So, today’s No Impact Week assignment was simple: Go forth and make no trash.
Simple, but not easy. Now I should say we do not, as a household, make much trash. We live in a rural area, and so any trash we make, we have to take to the dump ourselves. We see, and smell, what happens to that trash. We have to pay, by the pound, for every bag we dump. If everyone in America had to deal with their trash as directly as we do, I suspect we’d have very little trash problem.
Still, though, we generate plenty of garbage. Yesterday, to prepare, the manual asked us to keep all of our trash in a single receptacle, for sorting later. Here’s what went into it yesterday:
- A used tissue (first thing Sunday morning, I got up and blew my nose before I knew what had happened. Damn!)
- Two used maxipads and the wax paper backings and plastic packets associated with them
- Two sheets of clear vinyl that had come off the corners of a mirror we had purchased a long time ago. To the mirror’s credit, these two small corners were its only packaging — at least, the only packaging that made it to us. I pulled these sheets out and am keeping them to make something out of.
- Dental floss
- Used q-tips
- Used up tape from a child’s supposedly “no impact” art project
- Empty plastic/metal packages that contained the cat’s special kidney diet cat food
- A plastic ziploc bag the cat barfed on — We just decided to wash it in ultra hot water and keep it after all. Now none of you will ever accept a ziploc bag from me, right?
- An ice cream container would have gone into it, except I upcycled it into a seriously gorgeous royal purple gift box that I’d be genuinely proud to give anyone. Go me!
So today our objective was to add no more trash to this pile. It was hard, and we weren’t totally successful. In the morning, I flossed my teeth (my dentist insists). I can’t think of a good substitute — would buying dental picks and picking my teeth instead work as well, do you think? Any dental hygienists in the crowd to advise me?
I skipped the q-tips, which was a hard personal sacrifice, I tell you.
I folded up a rag in my pants for the maxi pad, and this worked just fine. Another wonderful illustration of marketing-invented need. I didn’t bleed all over, and I suppose the only innovation I might make to make this into a permanent change would be to add some velcro strips to some undies and some rags to keep me from dumping the rag in the can. But that’s a nicety, not a necessity. I’m left wondering why I ever used those disposable diapers for women, anyway!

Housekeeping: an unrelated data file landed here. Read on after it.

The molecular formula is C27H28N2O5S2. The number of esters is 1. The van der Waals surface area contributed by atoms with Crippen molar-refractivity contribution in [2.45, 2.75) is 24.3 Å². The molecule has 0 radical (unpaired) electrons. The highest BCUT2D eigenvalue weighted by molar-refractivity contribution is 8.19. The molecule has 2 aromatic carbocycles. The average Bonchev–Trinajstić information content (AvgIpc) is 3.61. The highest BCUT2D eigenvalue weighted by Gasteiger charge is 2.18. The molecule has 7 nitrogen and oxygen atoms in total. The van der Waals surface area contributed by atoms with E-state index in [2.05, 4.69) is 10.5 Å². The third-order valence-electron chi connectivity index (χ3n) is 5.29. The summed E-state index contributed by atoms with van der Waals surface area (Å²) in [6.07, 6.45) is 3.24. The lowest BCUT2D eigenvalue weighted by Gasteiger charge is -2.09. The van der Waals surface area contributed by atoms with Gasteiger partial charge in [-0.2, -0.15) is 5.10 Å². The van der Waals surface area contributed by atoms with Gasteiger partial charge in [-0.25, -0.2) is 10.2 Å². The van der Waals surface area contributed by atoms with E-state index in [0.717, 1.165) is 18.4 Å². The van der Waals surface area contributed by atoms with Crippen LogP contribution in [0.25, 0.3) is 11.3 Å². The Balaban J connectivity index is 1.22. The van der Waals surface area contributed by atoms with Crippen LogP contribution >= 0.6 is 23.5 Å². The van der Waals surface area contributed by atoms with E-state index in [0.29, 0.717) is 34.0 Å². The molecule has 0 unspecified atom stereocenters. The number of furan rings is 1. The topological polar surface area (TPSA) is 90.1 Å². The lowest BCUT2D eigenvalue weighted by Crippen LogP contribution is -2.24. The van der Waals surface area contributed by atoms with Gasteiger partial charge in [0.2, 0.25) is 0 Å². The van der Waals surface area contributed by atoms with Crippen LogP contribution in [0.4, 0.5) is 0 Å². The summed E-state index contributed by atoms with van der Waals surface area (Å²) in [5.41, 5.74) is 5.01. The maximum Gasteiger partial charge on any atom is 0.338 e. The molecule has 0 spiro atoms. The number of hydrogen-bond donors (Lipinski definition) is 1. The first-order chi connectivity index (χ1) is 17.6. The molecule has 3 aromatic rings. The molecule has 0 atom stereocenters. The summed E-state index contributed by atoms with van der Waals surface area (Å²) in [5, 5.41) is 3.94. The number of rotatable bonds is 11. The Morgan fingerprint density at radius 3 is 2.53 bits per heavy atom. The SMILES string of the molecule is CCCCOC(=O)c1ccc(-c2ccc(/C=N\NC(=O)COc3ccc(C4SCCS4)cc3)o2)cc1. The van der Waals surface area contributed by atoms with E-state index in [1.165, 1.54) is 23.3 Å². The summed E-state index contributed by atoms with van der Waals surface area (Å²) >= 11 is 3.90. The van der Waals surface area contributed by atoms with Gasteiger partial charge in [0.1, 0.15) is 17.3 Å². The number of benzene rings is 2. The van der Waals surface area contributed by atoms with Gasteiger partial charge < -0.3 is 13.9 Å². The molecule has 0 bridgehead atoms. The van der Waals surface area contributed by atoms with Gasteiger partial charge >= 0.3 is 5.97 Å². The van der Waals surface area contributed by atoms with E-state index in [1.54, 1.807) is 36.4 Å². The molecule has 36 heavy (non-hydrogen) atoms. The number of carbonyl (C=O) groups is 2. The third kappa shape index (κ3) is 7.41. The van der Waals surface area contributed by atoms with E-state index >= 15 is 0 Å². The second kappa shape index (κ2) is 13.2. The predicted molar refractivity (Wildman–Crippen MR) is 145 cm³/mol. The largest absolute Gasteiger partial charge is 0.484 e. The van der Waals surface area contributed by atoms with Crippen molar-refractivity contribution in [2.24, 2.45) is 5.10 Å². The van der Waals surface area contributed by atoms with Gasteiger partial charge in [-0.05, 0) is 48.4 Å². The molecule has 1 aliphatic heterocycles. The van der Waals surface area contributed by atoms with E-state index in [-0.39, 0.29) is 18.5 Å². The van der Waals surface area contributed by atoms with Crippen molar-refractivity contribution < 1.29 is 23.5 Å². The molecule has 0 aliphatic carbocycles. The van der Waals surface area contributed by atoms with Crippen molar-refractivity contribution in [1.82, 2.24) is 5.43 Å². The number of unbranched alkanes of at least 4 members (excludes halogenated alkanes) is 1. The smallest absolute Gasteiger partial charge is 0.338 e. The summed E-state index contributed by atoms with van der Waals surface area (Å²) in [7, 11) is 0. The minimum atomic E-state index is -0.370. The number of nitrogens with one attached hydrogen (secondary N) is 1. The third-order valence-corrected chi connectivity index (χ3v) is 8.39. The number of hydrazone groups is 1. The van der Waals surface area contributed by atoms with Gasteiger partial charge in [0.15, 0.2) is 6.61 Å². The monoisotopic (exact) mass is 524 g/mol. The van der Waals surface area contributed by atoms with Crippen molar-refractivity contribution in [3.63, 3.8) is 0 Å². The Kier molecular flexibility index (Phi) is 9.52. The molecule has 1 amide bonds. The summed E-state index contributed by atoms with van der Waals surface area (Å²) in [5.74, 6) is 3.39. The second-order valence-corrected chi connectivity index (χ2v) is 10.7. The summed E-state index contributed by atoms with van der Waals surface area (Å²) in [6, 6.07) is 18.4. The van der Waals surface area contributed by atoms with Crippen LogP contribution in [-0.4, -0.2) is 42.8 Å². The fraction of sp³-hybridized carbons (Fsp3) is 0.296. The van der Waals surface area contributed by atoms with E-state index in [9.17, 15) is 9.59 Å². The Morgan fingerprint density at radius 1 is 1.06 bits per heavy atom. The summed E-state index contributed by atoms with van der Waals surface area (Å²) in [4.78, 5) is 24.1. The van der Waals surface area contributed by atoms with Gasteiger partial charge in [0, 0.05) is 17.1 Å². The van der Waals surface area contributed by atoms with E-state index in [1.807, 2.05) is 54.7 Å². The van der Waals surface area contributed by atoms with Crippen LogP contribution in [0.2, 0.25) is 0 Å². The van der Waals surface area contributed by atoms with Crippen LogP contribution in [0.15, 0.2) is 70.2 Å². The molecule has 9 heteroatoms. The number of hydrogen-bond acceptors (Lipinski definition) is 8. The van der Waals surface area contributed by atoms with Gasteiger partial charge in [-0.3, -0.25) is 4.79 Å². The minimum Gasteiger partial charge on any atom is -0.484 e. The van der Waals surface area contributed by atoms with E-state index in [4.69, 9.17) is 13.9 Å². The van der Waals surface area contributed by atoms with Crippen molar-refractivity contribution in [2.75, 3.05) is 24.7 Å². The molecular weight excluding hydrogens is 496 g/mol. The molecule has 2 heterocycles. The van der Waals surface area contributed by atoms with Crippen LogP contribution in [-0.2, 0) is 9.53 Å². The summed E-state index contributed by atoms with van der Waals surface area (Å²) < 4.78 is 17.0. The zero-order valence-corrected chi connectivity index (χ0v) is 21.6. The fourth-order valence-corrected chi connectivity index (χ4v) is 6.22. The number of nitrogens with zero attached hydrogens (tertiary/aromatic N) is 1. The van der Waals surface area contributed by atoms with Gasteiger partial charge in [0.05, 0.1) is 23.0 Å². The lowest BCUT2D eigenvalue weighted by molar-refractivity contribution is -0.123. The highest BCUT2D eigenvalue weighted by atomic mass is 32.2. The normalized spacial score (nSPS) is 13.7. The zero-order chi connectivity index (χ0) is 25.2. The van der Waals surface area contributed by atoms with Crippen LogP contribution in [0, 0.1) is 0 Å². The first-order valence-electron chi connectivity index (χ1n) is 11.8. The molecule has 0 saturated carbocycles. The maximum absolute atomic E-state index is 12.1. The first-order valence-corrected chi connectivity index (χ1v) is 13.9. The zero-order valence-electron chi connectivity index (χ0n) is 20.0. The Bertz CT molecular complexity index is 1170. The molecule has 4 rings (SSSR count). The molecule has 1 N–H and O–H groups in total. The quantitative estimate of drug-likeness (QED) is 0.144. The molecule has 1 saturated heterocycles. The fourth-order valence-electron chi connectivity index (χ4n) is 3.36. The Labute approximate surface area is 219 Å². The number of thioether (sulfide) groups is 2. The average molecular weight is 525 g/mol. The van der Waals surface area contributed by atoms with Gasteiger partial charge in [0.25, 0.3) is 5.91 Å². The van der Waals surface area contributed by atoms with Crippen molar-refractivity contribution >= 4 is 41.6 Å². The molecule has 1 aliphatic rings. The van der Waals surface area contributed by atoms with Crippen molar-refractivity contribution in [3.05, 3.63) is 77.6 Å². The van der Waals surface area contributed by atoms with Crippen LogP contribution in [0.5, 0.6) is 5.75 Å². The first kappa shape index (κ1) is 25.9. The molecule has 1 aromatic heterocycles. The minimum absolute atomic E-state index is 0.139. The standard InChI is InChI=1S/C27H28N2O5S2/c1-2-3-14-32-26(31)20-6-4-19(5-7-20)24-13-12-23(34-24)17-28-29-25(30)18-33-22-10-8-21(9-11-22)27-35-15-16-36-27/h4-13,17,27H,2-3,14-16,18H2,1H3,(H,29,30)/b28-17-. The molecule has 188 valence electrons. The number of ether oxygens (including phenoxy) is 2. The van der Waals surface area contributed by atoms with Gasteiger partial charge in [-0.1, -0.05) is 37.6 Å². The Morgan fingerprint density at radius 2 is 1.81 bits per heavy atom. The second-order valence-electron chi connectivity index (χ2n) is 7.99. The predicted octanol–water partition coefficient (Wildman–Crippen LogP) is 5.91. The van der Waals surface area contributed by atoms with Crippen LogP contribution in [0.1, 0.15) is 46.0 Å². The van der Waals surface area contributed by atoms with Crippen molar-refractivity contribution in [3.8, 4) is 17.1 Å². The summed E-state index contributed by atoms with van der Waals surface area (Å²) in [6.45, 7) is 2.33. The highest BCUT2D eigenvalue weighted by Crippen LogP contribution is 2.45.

In the morning, anticipating my usual sources of trash at work, I brought along a dry erase board eraser (I don’t have one, and am ashamed to admit that hitherto I was using Kleenex culled from virgin forests in insane quantities to wipe my whiteboard) and several rags to work. A rag to be a maxi pad, a rag to be a napkin for my lunch, and a rag for a hankie. Then I got to work and promptly sneezed, grabbing a Kleenex instead of my rag! Phooey!
I made a lot of paper recycling, and I brought home my apple core for our compost pile, but otherwise I didn’t make any more trash at work.
At school, Floppy used his t-shirt for his napkin at lunch (and was thrilled to do so, I might add). Otherwise, he said, he forgot all about it and threw away two paper towels and a milk carton with abandon. He recycled his paper.
Here working at home, Jeremy threw away a tissue (he also forgot!) and a cat food container. He had to buy catfood today, and we’ve decided the cat also gets the food-buying exception to nonconsumption. He asked at the vet if the food came in any more environmentally friendly containers. The answer is no. However, some vets here carry other brands of prescription kidney disease cat food that come in cans, so we may try to switch.
At the end of the day, I pulled a string off of the rag that was destined for my pants, and then went, hell! What do I do with this? But we decided to put it with the garden things, for tying up next summer’s tomatoes.
So that was our trash for today. We reduced somewhat, but we certainly didn’t eliminate. And we were struck by how angry we were at our trash, and also how automatic it has become to generate the stuff — so automatic we don’t use alternatives even if they are literally in hand.